Graham’s city council moved forward Tuesday night with an authorization to buy an acre-and-a-half acre of land between Moore Street and Rogers Road for a new fire station; it would be the city’s second station.
The parcels are three adjacent lots along Moore Street and a vacant lot on Rogers Road (1138 Rogers Road) that backs to one of the Moore Street lots.
The council voted 3-2 to buy the property for the seller’s asking price of $225,000. An appraisal done for the city put the value of the property at $146,000.
Council member Jennifer Talley was outspoken that $225,000 was too much to pay for the small slice of land. She was joined in the final vote by councilman Ricky Hall. Mayor Jerry Peterman, mayor pro tem Chip Turner, and council member Melody Wiggins voted for the purchase.
Talley also said the site chosen would result in the station being “hemmed in all around” on Moore Street.
In terms of the asking price, which Cole said the owners wouldn’t budge on, he reported to the council that the real estate agent used by the city had said the price was “in line” with other properties in the area. The South Main Street corridor, it was noted, has high land prices. The Moore Street site is a block off of South Main. The real estate agent used by the city, Gary Renigar, also assessed in a written summary to the city that “the sellers are pretty entrenched and I understand why,” explaining that they do not want to undermine the listing price of other acreage the same owner has for sale in the same area.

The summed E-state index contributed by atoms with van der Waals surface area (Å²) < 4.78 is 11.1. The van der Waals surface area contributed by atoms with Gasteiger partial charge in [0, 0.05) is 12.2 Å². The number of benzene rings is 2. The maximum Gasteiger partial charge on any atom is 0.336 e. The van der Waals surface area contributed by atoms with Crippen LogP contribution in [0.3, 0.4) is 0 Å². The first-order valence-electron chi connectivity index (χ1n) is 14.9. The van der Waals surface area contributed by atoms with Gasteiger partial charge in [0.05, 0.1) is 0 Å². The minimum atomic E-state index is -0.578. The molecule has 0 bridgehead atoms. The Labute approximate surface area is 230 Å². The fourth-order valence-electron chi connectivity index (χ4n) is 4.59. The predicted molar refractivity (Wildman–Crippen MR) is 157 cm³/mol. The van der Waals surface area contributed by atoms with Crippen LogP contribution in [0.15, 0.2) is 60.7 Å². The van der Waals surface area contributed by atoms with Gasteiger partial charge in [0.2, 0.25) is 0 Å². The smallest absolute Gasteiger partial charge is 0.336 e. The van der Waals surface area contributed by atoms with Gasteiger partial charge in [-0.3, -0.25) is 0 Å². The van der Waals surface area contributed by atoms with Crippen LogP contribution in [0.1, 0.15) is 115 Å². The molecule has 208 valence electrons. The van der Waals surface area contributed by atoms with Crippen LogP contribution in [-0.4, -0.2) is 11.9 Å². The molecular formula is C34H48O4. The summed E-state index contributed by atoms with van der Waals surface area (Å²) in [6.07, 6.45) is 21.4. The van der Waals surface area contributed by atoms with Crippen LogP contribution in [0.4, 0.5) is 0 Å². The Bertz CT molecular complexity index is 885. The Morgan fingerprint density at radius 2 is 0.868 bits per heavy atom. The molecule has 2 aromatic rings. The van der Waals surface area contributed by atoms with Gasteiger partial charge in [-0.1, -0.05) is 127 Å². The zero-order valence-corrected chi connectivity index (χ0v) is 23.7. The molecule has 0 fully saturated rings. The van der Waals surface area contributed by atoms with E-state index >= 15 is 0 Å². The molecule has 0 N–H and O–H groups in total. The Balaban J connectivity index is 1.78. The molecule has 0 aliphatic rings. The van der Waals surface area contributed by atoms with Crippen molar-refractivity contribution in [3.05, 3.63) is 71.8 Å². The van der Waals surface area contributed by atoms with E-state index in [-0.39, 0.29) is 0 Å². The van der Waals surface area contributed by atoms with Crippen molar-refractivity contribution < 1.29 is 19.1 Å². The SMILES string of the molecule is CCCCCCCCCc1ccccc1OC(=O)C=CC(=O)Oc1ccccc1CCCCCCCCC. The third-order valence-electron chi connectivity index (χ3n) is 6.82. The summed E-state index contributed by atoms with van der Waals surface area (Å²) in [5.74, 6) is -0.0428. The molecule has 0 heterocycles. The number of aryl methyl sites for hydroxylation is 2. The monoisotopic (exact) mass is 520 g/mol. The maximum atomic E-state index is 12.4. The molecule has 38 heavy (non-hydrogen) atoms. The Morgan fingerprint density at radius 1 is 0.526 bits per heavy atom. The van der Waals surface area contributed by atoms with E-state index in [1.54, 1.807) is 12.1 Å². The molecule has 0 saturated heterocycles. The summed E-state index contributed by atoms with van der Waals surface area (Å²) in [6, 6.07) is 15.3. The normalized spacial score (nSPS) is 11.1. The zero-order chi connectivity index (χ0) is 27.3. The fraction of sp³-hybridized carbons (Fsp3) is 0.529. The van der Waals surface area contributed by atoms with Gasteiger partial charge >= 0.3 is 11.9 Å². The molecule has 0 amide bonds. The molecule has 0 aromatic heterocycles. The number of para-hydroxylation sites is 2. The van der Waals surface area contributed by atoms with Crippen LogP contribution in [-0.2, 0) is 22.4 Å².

In the course of discussion in open session Tuesday night, the council discussed other properties that had been looked at since the council met in closed session in April to discuss the possibility of buying the four parcels along Moore Street and Rogers Road and authorized looking at other options.
The council had been scheduled to go into closed session to instruct its agents on a land purchase, but as the council meeting stretched toward five hours, mayor Jerry Peterman started the discussion in open session, initially making a motion to purchase the property previously discussed for $225,000.
Council members questioned the fire chief about some of the alternative properties that had been identified by real estate agent Gary Renigar. Fire chief Tommy Cole said that none of the other sites was as good as the first one he had brought to the council’s attention last month.